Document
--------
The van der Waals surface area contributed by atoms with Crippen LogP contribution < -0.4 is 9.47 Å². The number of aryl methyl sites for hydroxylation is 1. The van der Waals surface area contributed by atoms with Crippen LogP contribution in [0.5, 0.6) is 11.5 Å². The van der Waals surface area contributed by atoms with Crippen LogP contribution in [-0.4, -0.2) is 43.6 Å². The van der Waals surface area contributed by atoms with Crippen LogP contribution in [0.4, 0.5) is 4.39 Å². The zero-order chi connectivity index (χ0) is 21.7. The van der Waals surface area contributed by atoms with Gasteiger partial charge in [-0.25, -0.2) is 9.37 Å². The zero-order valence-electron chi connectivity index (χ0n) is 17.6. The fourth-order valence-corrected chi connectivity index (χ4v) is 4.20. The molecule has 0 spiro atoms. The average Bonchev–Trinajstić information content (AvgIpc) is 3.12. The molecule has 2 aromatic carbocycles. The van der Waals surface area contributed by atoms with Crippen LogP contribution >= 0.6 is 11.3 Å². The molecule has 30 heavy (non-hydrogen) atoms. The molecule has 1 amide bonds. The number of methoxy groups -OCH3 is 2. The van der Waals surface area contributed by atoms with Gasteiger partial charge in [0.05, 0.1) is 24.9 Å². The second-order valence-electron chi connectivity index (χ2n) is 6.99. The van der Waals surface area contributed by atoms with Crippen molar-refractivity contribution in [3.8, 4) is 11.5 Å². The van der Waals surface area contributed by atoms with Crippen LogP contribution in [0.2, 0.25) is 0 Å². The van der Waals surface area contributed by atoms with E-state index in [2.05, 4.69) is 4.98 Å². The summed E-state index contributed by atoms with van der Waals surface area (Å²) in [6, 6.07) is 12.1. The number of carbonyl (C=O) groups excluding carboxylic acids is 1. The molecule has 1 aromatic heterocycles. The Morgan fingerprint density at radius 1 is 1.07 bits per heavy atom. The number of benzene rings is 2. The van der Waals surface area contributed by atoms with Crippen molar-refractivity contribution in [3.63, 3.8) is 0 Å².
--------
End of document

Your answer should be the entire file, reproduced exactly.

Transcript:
The van der Waals surface area contributed by atoms with Crippen LogP contribution < -0.4 is 9.47 Å². The number of aryl methyl sites for hydroxylation is 1. The van der Waals surface area contributed by atoms with Crippen LogP contribution in [0.5, 0.6) is 11.5 Å². The van der Waals surface area contributed by atoms with Crippen LogP contribution in [-0.4, -0.2) is 43.6 Å². The van der Waals surface area contributed by atoms with Crippen LogP contribution in [0.4, 0.5) is 4.39 Å². The zero-order chi connectivity index (χ0) is 21.7. The van der Waals surface area contributed by atoms with Gasteiger partial charge in [-0.25, -0.2) is 9.37 Å². The zero-order valence-electron chi connectivity index (χ0n) is 17.6. The fourth-order valence-corrected chi connectivity index (χ4v) is 4.20. The molecule has 0 spiro atoms. The average Bonchev–Trinajstić information content (AvgIpc) is 3.12. The molecule has 2 aromatic carbocycles. The van der Waals surface area contributed by atoms with Crippen LogP contribution >= 0.6 is 11.3 Å². The molecule has 30 heavy (non-hydrogen) atoms. The molecule has 1 amide bonds. The number of methoxy groups -OCH3 is 2. The van der Waals surface area contributed by atoms with Gasteiger partial charge in [0.05, 0.1) is 24.9 Å². The second-order valence-electron chi connectivity index (χ2n) is 6.99. The van der Waals surface area contributed by atoms with Crippen molar-refractivity contribution in [3.8, 4) is 11.5 Å². The van der Waals surface area contributed by atoms with Crippen LogP contribution in [0.2, 0.25) is 0 Å². The van der Waals surface area contributed by atoms with E-state index in [2.05, 4.69) is 4.98 Å². The summed E-state index contributed by atoms with van der Waals surface area (Å²) in [6, 6.07) is 12.1. The number of carbonyl (C=O) groups excluding carboxylic acids is 1. The molecule has 1 aromatic heterocycles. The Morgan fingerprint density at radius 1 is 1.07 bits per heavy atom. The number of benzene rings is 2. The van der Waals surface area contributed by atoms with Crippen molar-refractivity contribution in [3.63, 3.8) is 0 Å².